Without a crystal ball, the future of travel is hard to predict – but here’s what we know so far. Brittany Lazarus reports.

Travel insurance

While you should not travel without it, travel insurance is in place to cover you from the unknowns and the one-in-a-million chances rather than a known disease that is actively and quickly spreading. To sum this rather sticky situation up, you are more likely to find insurance to cover you for cancellations than for medical bills related to COVID-19 and you will not be covered if you are acting against a travel ban.

Finder insurance specialist Taylor Blackburn says: “From onboard medical expenses and emergency evacuation to covering your valuables and travel documents if they get lost, stolen or damaged, travel insurance will continue to be a worthy consideration for those who want to feel protected.”

Mr Blackburn also said that looking to the future, it is unlikely you will be covered for claims related to known pandemics and suggested that it is important to check your product disclosure statement for general exclusions and specific information.

Finder has listed that American Express, CoverMore, World2Cover and Easy Travel Insurance are all still providing coverage.

Air travel

International airlines have to work with each Australian state or territories passenger caps or complete border closures. The caps at the moment range from 0 to 2450 passengers a week.

Most airlines have halted Australian operations for the time being. However, both Qatar and AirAsia continue to operate limited services and have provided some insight into what we can expect when next boarding an international flight.

Prepare yourself for walking onto the set of a sci-fi movie. You can expect the usually primped and preened airline staff will be dressed similarly to nurses, and the airport will be almost completely empty.

Traveller Kelsey Burrows, who returned from Ireland on one of Qatar’s 23 weekly flights, said her biggest takeaway from flying internationally was how stressful it was seeing staff and other passengers in personal protective equipment. “I watched YouTube videos and thought I knew what I was walking in to, but I didn’t expect it to be so confronting,” she said.

A flight with Qatar Airlines as an economy passenger requires you to wear a face shield, in addition to a face mask or covering, throughout the duration of the flight except for when you are served a meal and drink which are served as normal.

Business-class passengers are able to wear their face shield and mask at their own discretion, as they are seated with more space and privacy; they can also order their meals ‘dine on demand’.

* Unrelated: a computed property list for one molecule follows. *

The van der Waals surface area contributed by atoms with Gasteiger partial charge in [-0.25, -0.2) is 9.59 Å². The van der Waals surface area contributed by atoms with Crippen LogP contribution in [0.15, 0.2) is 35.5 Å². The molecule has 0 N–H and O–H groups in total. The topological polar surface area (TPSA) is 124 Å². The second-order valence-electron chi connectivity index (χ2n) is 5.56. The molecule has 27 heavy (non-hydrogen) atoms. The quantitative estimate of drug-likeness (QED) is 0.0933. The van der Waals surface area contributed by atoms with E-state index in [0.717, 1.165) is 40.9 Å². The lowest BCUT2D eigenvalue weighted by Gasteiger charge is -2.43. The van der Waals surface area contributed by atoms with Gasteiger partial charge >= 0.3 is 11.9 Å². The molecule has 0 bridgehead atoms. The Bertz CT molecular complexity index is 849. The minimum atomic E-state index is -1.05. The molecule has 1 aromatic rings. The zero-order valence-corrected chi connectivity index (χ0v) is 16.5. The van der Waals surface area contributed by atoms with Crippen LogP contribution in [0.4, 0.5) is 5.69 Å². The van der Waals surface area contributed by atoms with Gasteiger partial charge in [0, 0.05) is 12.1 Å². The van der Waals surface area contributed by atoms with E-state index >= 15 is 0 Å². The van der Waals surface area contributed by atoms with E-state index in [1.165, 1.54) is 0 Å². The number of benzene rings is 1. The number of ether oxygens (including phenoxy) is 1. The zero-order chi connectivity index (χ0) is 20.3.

AirAsia is slightly more relaxed – passengers must bring their own mask and face shields are not mandated.

You can expect transitions all round to be a little slower with temperature checking, sanitisation, distribution of PPE, and contactless check-ins.

There are also long delays at immigration as planes are each processed separately to avoid human cross-contamination.

Hotel quarantine

Potentially replacing long-haul flights as the worst part of a holiday is hotel quarantine. There have been mixed reviews of personal experiences, with the variety largely down to the hotel in which you are placed.

Remaining consistent across all facilities:

  • You will undergo COVID-19 testing and be consistently monitored for symptoms.
  • The hotel stay is 14 days.
  • You do not have any say in where you are quarantined.
  • Some hotels will allow you to leave your room for exercise.
  • If your room is to be cleaned, staff will clean in full PPE gear.

Ms Burrows suggested that even a loose routine can help keep you sane. “I have specific activities I do each day, I drink enough water, wash myself and my dishes and do a workout,” she said.

Ms Burrows was amazed by the level of service she received. “Everybody is so kind, they will go above and beyond for you,” she said.

Your food is provided, but you can also order from meal delivery services such as UberEATS and Deliveroo. Alcohol can still be requested or ordered in but there are daily limits on how much you can have in your room.

Cancellation plans

When beginning to make travel plans, cover your bases. If you fall ill or restrictions are imposed, what will happen to your money?

Cancellation policies are currently a lot more flexible and should be a deciding factor in who you book with. Airbnb is leading the way in accommodation with a policy offering a full refund if you cancel more than 24 hours out from your trip.

When it comes to cruising, Viking comes out on top with the option to cancel 24 hours before departure for any reason, change fees waived. This applies to any sailing in 2021, 2022 or 2023 when booked before 30 September 2020.

Have a close look at cancellation policies before making a booking; examine the credit or refund options offered and time frames both for making a cancellation and using future credit. Be aware of companies that are claiming to have flexible policies but are actually just offering the bare minimum of future credit for government-imposed cancellations.

Nobody can predict exactly how travel will look in the months and years to come. What we do know for certain is that people cannot wait to travel again.